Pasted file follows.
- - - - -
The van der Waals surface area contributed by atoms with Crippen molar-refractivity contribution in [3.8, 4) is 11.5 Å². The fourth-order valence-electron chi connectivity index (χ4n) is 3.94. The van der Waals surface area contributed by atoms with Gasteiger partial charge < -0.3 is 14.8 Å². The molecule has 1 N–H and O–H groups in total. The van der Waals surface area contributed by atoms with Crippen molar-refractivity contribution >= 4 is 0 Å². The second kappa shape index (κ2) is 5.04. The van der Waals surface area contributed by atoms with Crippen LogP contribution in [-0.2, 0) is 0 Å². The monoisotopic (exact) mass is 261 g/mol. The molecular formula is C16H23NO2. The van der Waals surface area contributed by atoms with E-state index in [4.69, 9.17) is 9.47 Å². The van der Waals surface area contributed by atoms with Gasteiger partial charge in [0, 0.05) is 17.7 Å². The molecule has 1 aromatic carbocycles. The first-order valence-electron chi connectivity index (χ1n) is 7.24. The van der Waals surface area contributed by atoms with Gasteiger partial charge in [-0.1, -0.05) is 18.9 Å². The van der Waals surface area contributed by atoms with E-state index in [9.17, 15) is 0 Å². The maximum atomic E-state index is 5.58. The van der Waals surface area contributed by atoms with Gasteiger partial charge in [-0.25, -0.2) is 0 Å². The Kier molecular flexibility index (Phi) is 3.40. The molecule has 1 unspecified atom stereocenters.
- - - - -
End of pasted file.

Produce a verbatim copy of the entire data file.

The van der Waals surface area contributed by atoms with Crippen molar-refractivity contribution in [3.8, 4) is 11.5 Å². The fourth-order valence-electron chi connectivity index (χ4n) is 3.94. The van der Waals surface area contributed by atoms with Gasteiger partial charge < -0.3 is 14.8 Å². The molecule has 1 N–H and O–H groups in total. The van der Waals surface area contributed by atoms with Crippen molar-refractivity contribution >= 4 is 0 Å². The second kappa shape index (κ2) is 5.04. The van der Waals surface area contributed by atoms with Crippen LogP contribution in [-0.2, 0) is 0 Å². The monoisotopic (exact) mass is 261 g/mol. The molecular formula is C16H23NO2. The van der Waals surface area contributed by atoms with E-state index in [4.69, 9.17) is 9.47 Å². The van der Waals surface area contributed by atoms with Gasteiger partial charge in [0, 0.05) is 17.7 Å². The molecule has 1 aromatic carbocycles. The first-order valence-electron chi connectivity index (χ1n) is 7.24. The van der Waals surface area contributed by atoms with Gasteiger partial charge in [-0.1, -0.05) is 18.9 Å². The van der Waals surface area contributed by atoms with E-state index in [9.17, 15) is 0 Å². The maximum atomic E-state index is 5.58. The van der Waals surface area contributed by atoms with Gasteiger partial charge in [-0.25, -0.2) is 0 Å². The Kier molecular flexibility index (Phi) is 3.40. The molecule has 1 unspecified atom stereocenters.